The humiliation in the playoffs is what truly set LeBron’s career apart from stars like Magic Johnson, Michael Jordan and Larry Bird. Although James could come up with amazing performances on his own behalf, he could not fit with the rest of the team and was frequently harped on by the media for his inability to close out games. Despite all the circus around him, he was still a phenomenal athlete and one of the best, if not THE best player in the NBA by the time the 2008-09 season rolled around.
That was the year the Cavs were favored to return to the NBA Finals. That was the year it was supposed to come together for the King and his court. That was the year it all fell apart.
Cleveland lost in the Eastern Conference Finals to the Orlando Magic in six games. James’ character was immediately called into question when he refused to even shake hands with his competitors. In the sporting world, that is about as disgraceful as you can be. James was labeled a poor sport and rightfully so.
The next season the Cavs would lose in the second round to the Celtics and James would come under fire for his poor play, particularly in the series finale where, although he scored 27 points and had 19 rebounds, he shot just 38 percent from the field. A selfish end to a selfish career in Cleveland.
Now, the saga has continued and, unless you have been living under a rock, the world of basketball has been turned upside down by James and his cronies. LeBron went to Miami with his infamous publicity stunt of an announcement and has since started a freak show that has seen Chris Bosh and Dwyane Wade jump on board. The truth of the matter is, LeBron could not do it alone, but he was too proud of himself to admit it. So, he lured Bosh to Miami with him during the famous free agent frenzy of 2010.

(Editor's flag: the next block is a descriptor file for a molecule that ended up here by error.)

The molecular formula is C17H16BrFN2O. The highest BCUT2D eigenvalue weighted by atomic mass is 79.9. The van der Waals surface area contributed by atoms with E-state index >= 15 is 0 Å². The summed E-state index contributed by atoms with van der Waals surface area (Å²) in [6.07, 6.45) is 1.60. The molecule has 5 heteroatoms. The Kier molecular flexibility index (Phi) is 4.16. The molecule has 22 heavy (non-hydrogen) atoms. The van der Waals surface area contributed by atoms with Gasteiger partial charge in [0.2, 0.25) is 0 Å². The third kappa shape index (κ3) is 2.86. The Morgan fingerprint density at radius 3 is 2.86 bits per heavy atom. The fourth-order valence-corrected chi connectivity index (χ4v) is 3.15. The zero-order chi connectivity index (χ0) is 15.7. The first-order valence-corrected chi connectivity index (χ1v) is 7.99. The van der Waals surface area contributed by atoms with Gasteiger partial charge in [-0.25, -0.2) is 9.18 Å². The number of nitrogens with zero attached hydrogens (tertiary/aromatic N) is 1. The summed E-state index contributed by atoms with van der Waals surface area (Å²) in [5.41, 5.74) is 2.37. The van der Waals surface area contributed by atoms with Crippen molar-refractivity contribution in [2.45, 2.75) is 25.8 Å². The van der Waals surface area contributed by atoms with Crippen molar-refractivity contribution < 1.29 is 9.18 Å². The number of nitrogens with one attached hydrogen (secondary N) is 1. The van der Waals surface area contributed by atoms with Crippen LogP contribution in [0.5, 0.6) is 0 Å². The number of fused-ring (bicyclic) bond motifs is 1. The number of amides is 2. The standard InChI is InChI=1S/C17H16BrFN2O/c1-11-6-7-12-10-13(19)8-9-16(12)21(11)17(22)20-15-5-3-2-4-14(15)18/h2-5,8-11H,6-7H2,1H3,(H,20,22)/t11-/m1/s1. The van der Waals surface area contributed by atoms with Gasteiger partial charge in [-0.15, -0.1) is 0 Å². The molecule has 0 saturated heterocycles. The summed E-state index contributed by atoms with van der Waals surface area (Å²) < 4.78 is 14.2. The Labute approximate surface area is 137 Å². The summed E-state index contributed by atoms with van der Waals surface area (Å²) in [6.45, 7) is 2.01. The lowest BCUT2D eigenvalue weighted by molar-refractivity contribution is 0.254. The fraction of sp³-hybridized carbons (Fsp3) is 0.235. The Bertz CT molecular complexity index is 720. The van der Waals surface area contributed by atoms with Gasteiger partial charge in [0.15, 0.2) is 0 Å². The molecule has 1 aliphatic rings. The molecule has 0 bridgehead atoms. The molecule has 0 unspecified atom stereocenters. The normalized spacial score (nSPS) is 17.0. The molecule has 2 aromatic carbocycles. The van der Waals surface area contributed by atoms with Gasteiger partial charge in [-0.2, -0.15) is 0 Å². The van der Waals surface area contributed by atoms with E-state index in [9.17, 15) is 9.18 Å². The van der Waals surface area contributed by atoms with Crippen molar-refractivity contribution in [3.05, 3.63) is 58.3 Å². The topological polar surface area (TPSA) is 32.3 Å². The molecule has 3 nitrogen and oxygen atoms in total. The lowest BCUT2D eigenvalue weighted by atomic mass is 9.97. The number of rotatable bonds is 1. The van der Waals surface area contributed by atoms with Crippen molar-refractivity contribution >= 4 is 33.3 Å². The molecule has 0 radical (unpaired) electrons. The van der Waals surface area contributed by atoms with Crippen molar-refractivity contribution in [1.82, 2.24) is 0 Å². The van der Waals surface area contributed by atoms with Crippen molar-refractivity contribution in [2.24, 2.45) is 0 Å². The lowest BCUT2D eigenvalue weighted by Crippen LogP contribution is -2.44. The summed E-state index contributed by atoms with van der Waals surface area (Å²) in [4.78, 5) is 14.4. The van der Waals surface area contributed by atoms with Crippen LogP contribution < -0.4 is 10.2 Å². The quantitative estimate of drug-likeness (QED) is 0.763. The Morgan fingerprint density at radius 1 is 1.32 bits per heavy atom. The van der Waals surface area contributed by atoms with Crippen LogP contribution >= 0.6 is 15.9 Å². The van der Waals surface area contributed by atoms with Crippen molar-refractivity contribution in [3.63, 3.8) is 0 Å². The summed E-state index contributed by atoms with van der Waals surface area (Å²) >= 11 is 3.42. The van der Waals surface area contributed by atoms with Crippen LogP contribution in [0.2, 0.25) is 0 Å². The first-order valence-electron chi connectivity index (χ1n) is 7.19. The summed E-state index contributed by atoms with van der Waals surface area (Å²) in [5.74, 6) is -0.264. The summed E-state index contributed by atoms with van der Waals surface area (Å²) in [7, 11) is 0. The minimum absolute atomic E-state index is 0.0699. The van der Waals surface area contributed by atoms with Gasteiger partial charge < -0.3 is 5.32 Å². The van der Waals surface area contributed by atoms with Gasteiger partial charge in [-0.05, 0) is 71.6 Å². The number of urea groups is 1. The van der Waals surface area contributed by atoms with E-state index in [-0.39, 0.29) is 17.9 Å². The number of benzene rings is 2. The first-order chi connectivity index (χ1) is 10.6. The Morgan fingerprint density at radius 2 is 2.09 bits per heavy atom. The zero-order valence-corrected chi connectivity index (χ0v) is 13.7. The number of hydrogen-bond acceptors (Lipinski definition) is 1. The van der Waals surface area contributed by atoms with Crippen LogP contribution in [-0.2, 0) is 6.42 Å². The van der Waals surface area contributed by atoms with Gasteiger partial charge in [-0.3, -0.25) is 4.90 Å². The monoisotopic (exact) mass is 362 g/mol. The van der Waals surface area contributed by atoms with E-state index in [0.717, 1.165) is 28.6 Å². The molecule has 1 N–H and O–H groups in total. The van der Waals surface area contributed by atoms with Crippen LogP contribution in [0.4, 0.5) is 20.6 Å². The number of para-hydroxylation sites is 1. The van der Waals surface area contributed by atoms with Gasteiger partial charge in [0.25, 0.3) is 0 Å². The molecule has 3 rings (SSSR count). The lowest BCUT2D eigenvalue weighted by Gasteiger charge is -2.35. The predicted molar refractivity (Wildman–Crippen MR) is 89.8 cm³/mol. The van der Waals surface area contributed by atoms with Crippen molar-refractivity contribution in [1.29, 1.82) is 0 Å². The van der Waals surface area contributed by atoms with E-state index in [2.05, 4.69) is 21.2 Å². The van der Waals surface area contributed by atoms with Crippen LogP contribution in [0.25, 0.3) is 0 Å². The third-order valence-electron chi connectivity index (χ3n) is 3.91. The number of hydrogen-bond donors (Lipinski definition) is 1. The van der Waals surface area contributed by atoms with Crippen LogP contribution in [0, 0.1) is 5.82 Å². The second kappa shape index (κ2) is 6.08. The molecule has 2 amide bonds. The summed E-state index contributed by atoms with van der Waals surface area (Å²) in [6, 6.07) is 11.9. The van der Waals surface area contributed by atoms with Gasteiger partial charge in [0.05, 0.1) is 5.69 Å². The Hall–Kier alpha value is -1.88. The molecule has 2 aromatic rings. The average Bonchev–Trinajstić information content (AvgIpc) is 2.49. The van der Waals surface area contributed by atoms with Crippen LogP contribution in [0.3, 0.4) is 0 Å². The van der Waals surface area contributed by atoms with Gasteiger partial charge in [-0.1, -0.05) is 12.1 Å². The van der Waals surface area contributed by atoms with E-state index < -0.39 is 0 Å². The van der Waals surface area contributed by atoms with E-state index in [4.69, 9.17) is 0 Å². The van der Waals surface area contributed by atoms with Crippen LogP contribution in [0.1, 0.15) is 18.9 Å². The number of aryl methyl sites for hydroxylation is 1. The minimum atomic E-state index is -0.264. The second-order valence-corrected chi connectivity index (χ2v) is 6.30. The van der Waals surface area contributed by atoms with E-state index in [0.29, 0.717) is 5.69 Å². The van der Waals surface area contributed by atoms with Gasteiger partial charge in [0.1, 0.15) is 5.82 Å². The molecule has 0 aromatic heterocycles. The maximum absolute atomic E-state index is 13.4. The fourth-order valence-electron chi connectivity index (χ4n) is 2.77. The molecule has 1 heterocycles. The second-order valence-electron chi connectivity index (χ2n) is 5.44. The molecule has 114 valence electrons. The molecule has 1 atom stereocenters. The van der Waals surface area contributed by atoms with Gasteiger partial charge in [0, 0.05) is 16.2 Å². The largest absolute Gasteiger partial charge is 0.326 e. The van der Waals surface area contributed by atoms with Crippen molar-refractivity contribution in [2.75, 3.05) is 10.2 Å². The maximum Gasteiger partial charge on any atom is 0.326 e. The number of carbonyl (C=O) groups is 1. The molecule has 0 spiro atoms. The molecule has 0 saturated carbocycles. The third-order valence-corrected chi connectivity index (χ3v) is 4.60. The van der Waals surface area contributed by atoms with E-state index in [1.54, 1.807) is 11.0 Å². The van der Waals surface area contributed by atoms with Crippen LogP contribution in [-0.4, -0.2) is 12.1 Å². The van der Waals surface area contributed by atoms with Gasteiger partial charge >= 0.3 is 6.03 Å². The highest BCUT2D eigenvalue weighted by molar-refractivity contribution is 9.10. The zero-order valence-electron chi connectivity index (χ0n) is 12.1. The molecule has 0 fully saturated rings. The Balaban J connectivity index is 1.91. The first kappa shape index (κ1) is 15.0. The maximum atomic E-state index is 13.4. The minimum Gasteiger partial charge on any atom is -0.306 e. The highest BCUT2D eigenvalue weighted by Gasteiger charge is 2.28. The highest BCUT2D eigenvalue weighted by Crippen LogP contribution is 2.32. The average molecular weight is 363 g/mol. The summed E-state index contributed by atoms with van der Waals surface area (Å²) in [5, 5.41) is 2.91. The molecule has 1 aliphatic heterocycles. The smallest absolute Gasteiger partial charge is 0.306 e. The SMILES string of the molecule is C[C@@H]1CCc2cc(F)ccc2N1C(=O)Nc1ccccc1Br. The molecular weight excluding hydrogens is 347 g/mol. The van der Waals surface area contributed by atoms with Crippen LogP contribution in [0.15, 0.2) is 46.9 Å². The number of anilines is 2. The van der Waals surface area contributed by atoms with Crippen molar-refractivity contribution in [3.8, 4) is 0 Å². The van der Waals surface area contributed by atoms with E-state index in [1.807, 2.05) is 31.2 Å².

Fans in Cleveland were crushed. Fans of the NBA were disgusted by his self serving showcase on ESPN. There has never been, and there may never be another individual who EVER pulls a stunt like that again. The greatest players the game has ever seen played the game with class and played with their teams for years, building and earning championships, not buying them. The game may be different today with the addition of free agency, but the mantra is still the same: champions are made.
In my eyes, no matter how LeBron’s career ends, he will always be the same self interested individual he was when he came out of high school. The same self interested individual that broke the hearts of thousands in Cleveland. No matter how many points he scores or records he breaks, it will never change the fact that he took the easy way out. He chose the simplest path to fame and fortune. With all the god given talent in the world, he chose to make things easier on himself rather than relish in the challenge of building his own greatness. No matter how you spin it, he had to step on someone, somewhere to get there.
So, congratulations on being the youngest player in NBA history to reach 20,000 points, LeBron. I hope it’s not as lonely at the top as it looks from down here.